Due to reasonable fitness, I recovered quickly from my hospital stay and was soon looking forward (with my consultant’s blessing!) to two trips planned in January this year. Firstly, to Spain for my yoga retreat organised by Ray at rayoga.co.uk, which went off perfectly in the mountains of Andalucía, near Ronda, just a week before the rain came!  A most relaxing and calming six days in the company of my great yoga class mates from David Lloyd Leisure, Cardiff.

Riad Samsara

Then, secondly, a more daunting week’s trekking in the High Atlas of Morocco with my wife Delyth whose support over the past months has been very significant together with family, friends and specialist lung nurses Kay and Naomi from Llandough Hospital. We stayed at Jacqueline Brandt’s delightful Douar Samra in the village of Tamatert, some two hours from Marrakech where we had started our holiday at Jacqueline’s Riad Samsara, www.riadsamsara.com. Jacqueline’s hospitality and comfort is to be highly recommended to any visitor to Morocco by the way.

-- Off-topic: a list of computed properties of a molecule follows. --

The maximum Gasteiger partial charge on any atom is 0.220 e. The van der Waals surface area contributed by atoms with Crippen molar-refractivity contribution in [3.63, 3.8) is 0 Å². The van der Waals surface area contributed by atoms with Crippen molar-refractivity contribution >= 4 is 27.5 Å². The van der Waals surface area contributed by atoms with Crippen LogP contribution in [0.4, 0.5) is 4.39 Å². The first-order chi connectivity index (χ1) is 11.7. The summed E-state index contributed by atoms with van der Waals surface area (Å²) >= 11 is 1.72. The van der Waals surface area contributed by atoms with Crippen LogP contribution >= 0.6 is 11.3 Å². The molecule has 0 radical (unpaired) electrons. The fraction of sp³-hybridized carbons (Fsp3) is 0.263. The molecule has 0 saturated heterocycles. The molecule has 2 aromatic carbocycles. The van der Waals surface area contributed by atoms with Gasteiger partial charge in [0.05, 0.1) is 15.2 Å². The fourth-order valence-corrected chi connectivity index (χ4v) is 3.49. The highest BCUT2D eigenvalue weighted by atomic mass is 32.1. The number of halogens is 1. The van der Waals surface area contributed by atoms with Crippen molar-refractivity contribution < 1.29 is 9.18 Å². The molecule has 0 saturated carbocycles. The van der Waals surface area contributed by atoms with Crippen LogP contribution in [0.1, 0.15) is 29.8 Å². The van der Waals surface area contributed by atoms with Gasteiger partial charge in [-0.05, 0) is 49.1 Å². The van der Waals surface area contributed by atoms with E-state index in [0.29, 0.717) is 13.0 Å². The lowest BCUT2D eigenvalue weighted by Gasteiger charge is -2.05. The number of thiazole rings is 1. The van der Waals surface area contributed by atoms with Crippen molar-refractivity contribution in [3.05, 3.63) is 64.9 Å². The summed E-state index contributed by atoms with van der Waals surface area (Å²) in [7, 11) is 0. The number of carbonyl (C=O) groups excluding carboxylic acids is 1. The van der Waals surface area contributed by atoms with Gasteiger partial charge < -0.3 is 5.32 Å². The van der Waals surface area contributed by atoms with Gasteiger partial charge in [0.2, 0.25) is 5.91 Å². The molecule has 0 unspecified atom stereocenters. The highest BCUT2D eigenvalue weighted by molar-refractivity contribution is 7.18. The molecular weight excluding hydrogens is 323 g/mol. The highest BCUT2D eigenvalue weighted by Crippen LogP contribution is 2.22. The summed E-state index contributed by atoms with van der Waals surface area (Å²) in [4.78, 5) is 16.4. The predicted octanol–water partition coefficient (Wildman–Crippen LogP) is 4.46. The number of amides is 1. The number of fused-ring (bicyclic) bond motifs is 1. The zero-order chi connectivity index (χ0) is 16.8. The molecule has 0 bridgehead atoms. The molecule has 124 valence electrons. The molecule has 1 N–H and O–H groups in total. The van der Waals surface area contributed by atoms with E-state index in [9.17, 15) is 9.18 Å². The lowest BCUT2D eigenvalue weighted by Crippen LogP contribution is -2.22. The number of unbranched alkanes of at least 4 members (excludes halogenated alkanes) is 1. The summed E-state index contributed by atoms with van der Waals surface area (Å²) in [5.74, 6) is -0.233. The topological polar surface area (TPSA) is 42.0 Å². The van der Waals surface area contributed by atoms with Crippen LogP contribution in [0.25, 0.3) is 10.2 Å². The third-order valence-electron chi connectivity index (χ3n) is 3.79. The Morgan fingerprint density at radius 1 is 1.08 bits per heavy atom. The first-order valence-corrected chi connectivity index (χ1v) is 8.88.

My challenge was to summit Mount Toubkal, the second highest mountain in Africa at 4200m!!  People said I was mad, irresponsible and selfish to attempt this trek, even if I was 100% fit. However as my icon Marilyn Monroe once said, “We should all start to live before we get too old. Fear is stupid, so are regrets.”  I needed to prove to myself, more than anyone else that this disease called cancer can actually bring out the very best in people. I felt that if I could achieve this small challenge, others in ward C5 of the University Hospital in the Heath, Cardiff might be inspired to push themselves a little more to achieve their own goals, however small; maybe just to climb the stairs from ward C5 to the next level and prove that they were on the mend and could leave hospital themselves!

So on Saturday 13th October, having set off at 4am, along with my guide Ephraim, I summitted Toubhkal at 7am, exhausted but elated.   It took me another 10 hours to descend and get back to the comfort of Doura Samra where, very stiff and weary, I must have consumed a full bottle of that magical ‘vin rouge’ President, so deliciously produced and bottled by excellent Moroccan wine producers.